After last Sunday's loss against the Oakland Raiders, a number of questions have arisen from Dove Valley regarding the teams ability to compete down the stretch. One of these big questions whether or not the Denver Broncos have an offense in place that is capable of scoring enough points to take the pressure off the defense and win games.
On Mile High Sports' The Afternoon Drive, Eric Goodman and Les Shapiro delved into one of the biggest issues complicating the offensive efficacy of the Broncos, which is their rushing offense in the red zone.
Shapiro pointed out that against Oakland last week, Denver ran 12 plays in the red zone against Oakland, but only two of them were rushes. Unfortunately, the rushes resulted in negative yardage and the passing plays had mixed results which begged the question, "Are the Broncos capable of running the ball in the red zone effectively?"
On this matter, Goodman mentioned that when C.J. Anderson is healthy, he has the ability to run between the tackles, yet is something Ronnie Hillman struggles with. Shapiro then brought up Juwan Thompson, the teams third running back who showed promise in camp, but hasn't really put his game together yet and wouldn't expect him to be the saving grace in such a regard.
More than anything, the two were in agreement that an effective and cohesive offensive line is necessary in order for the ball to be moved at will in the red zone.
It's an obvious statement to make, alas, the Broncos offensive line has been an abject failure blocking on the interior through the majority of the season. Evan Mathis and Louis Vasquez have been banged up for most of the season and have been spelled or replaced by rookie Max Garcia in many games. While Garcia has shown promise, the Broncos offensive line has endured so many shuffles, it has been very hard for any consistency to come to fruition.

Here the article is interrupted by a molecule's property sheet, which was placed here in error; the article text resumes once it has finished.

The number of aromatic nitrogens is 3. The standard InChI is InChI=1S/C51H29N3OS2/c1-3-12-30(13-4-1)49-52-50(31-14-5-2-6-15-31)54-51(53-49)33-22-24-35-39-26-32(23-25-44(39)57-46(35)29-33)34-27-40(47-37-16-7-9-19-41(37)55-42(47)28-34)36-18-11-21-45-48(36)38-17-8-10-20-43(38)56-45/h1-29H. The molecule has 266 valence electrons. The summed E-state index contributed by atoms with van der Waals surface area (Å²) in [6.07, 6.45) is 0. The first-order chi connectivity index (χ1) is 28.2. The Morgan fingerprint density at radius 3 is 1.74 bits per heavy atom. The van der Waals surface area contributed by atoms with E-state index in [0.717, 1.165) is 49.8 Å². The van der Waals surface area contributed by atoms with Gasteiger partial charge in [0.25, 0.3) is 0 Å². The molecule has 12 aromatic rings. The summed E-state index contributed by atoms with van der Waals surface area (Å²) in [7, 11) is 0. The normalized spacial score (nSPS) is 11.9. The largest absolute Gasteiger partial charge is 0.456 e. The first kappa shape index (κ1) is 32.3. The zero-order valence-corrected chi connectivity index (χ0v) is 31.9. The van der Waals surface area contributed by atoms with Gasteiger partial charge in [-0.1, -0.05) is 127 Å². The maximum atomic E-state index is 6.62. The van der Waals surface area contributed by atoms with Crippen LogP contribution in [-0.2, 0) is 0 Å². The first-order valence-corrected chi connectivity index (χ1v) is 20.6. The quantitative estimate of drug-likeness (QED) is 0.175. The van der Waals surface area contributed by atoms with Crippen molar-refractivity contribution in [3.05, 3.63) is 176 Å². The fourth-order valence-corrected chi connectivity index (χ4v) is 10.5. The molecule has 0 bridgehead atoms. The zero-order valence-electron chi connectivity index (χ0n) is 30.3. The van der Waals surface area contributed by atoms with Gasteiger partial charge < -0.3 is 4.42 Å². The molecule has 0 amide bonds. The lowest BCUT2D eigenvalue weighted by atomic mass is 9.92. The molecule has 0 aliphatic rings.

The Broncos will face a Pittsburgh Steelers defense this weekend that is among the top ten in the league against the run. If Denver wants to come away from Heinz Field with a victory on Sunday, they will undoubtedly have to run the ball more effectively than they did last week against the Raiders.
Goodman and Shapiro also had a back and forth dialogue on quarterback Brock Osweiler, in particular his situational statistics. They highlighted his struggles in the red zone, penchant for holding onto the ball too long and the lack of touchdowns over the past several games which are a severe cause for concern.
However, it isn't necessarily statistics that make quarterbacks great, but whether or not they can make big plays when it matters. Goodman supported Osweiler, refreshing our memories of the handful of drops and missed opportunities from players such as Vernon Davis, Owen Daniels and Demaryius Thomas in clutch moments against Oakland. Ultimately, Goodman seemed to feel that Osweiler should be given the benefit of the doubt and points to several clutch plays he has made through his four starts to help solidify the belief he is a capable commander of this offense.
On the flip side, Shapiro did make note that since Osweiler has became the Broncos starting quarterback, the offense has endured 18 drives that have resulted in three-and-outs. Much to the chagrin of fans across the country, It is a significant issue that the team hasn't had to deal with since Tim Tebow was behind center several years ago.
Prior to that segment, Goodman and Shapiro brought in Mile High Report's Editor-in-Chief Kyle Montgomery to discuss this weekends' game against Pittsburgh, Broncos fan's current on the team and his prediction for the weekend. Be sure to listen to that by clicking the podcast below.
As always, thanks for reading and have a tremendous weekend. Go Broncos!